Deepwater Horizon oil spill caused permanent damage to Gulf shore’s marshes, study says

A new Duke University-led analysis of 270 miles of the Louisiana, Mississippi and Alabama coasts has concluded that the Deepwater Horizon oil spill six years ago caused widespread marsh erosion that may be permanent in some places. 

On April 20, 2010, an explosion on the Deepwater Horizon offshore oil rig killed 11 workers and pumped more than 100 million gallons of crude oil into the northern Gulf of Mexico, making it the worst environmental disaster of its kind in the U.S. history.

The study named Thresholds in Marsh Resilience to the Deepwater Horizon Oil Spill was published on Tuesday, September 27, 2016, in the Nature Scientific Reports journal.

Scientists from the Duke University said that at the hardest-hit of 103 Natural Resource Damage Assessment (NRDA) sites, where oil covered more than 90 percent of plants’ stems, widespread die-off of grasses at the marsh edge occurred, followed by up to two years of accelerated erosion as dying plant roots lost their grip on marsh soil.

Erosion rates at these heavily oiled sites were between 1.4 and 1.6 meters per year higher than scientists had expected, based on findings from similar areas that weren’t hit with oil, the research showed.

Brian R. Silliman, Rachel Carson Associate Professor of Marine Conservation Biology at Duke’s Nicholas School of the Environment, who led the new large-scale analysis, said: “Marshes that experienced elevated erosion due to high levels of oiling didn’t recover; they’re now gone, having been converted to mudflats in the shallow underwater environment of the Gulf.”  

In the case of marshes where oil covered less than 90 percent of plant stems, the scientists were more optimistic.

“In these marshes, erosion rates did not accelerate, likely reflecting less oil impact,” Silliman said. “So long as the marsh platform elevation is sufficient and the rooting system of the vegetation is healthy and intact, these marshes could potentially recover over time.”

The team’s research is the first empirical study to identify the threshold at which spill-induced marsh erosion occurred across a large geographic area. They used data collected as part of the NRDA, which was conducted by state and federal Natural Resource Trustees in the aftermath of the Deepwater Horizon spill.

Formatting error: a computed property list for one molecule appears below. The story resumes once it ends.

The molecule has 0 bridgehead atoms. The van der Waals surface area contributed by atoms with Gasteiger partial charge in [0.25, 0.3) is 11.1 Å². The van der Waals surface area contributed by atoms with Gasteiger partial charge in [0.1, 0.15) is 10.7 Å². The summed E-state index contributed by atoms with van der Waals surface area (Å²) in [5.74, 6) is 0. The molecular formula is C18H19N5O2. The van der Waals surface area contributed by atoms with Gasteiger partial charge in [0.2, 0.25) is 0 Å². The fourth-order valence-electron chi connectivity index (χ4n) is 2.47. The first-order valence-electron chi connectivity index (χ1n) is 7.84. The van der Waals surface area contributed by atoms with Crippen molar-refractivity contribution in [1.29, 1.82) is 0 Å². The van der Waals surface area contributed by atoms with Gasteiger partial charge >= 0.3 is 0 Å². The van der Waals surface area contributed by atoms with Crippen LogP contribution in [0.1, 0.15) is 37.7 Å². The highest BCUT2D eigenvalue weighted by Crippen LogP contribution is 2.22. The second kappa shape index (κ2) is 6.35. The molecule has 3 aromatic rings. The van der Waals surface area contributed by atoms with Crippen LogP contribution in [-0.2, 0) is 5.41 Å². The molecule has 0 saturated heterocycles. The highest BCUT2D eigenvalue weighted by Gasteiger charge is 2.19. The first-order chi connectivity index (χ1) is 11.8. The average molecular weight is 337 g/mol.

The analysis named various sources which estimated that between 60 and 100 linear kilometers of salt marsh experienced plant stem oiling above the 90 percent threshold because of the Deepwater Horizon spill.

Silliman said: “Our analysis reveals that accelerated erosion, and likely land loss, occurred in these areas.”

He noted that most of the erosion occurred within one to two years after the spill. Once the erosion front – created by the black belt of oil that layered over and killed grass on the marsh edge – ran into healthy vegetation farther back, the land loss due to erosion slowed.

This new study corroborates an earlier study led by Silliman that showed elevated erosion at a limited number of heavily oiled sites. These also support studies led by Mark Hester and Jonathan Willis at the University of Louisiana’s Institute for Coastal and Water Research, which found that there was widespread die-back of marsh plants at these sites.

“Given the vital roles coastal salt marshes play in protecting shorelines from erosion and flooding, providing habitat for wildlife and helping clean our water, scientists need to understand the thresholds of salt marsh resilience to human disturbances like oil,” Silliman said.

“By identifying the 90 percent threshold above which spill-induced erosion occurs, our study provides key knowledge to more accurately predict loss of marsh ecosystems following future spills.”

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